Can we really blame sea lions?
But no matter how many salmon sea lions are eating, people who love sea lions contend that it's wrong to kill them for doing what they naturally do.
"Sea lions are beautiful, amazing animals," said Ninette Jones of the Sea Lion Defense Brigade. "We have just been blown away by the outpouring of support for these animals."
Jones' group watches over sea lions in Astoria and at Bonneville Dam. She said sea lions have a natural predator-prey relationship with salmon and it's actually people who have put salmon at risk of extinction. Given all the other environmental problems on the Columbia River, including the dams, she said, blaming sea lions is taking the easy, cheaper way out of the complex problems people have created on the river.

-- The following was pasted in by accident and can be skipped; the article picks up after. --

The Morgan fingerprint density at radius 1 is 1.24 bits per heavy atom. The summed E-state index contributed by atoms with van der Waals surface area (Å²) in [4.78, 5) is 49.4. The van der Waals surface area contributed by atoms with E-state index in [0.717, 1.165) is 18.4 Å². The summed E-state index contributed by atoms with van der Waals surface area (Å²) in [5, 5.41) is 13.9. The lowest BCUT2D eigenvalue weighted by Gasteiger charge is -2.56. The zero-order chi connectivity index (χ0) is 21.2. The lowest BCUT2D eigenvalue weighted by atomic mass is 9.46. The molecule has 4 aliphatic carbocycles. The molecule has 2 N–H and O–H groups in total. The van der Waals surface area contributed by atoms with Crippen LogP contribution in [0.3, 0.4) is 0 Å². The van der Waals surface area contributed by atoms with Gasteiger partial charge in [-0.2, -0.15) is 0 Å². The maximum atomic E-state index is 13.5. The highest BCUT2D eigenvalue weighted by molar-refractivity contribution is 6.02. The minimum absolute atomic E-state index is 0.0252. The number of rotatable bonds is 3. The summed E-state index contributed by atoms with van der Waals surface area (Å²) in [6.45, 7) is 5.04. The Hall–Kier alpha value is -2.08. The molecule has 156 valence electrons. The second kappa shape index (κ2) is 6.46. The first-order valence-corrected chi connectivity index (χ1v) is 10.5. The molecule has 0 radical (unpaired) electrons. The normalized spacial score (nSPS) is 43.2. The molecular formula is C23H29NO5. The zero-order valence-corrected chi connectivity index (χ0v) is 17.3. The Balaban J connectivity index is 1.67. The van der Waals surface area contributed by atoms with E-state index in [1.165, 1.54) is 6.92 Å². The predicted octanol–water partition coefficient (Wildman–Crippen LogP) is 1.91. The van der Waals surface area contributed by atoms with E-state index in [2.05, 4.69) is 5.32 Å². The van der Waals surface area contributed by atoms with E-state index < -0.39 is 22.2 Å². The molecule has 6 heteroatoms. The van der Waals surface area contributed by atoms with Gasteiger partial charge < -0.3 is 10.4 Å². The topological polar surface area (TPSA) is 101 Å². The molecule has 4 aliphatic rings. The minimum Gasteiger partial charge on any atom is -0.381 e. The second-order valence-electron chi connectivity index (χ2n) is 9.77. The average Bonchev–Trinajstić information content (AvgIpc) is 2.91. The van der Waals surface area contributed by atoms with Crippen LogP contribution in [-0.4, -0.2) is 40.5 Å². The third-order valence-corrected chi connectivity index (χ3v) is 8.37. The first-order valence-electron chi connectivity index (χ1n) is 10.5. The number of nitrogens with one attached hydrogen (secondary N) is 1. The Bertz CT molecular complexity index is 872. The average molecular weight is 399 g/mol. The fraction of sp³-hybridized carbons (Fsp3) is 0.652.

"The salmon populations were going extinct when there were no sea lions in the river back in the '80s," she said. "So to draw the connection that the sea lions are causing the extinction of salmon it's basically scapegoating but it's not going to address the real cause of the extinction of salmon. Even if they killed all the sea lions it's not going to save the salmon."
Jones also argues having state wildlife managers killing sea lions is encouraging people to take matters into their own hands and to shoot sea lions illegally. Earlier this month, her group found sea lions bleeding on the docks in Astoria from apparent gunshot wounds.
Risk management: sea lions vs salmon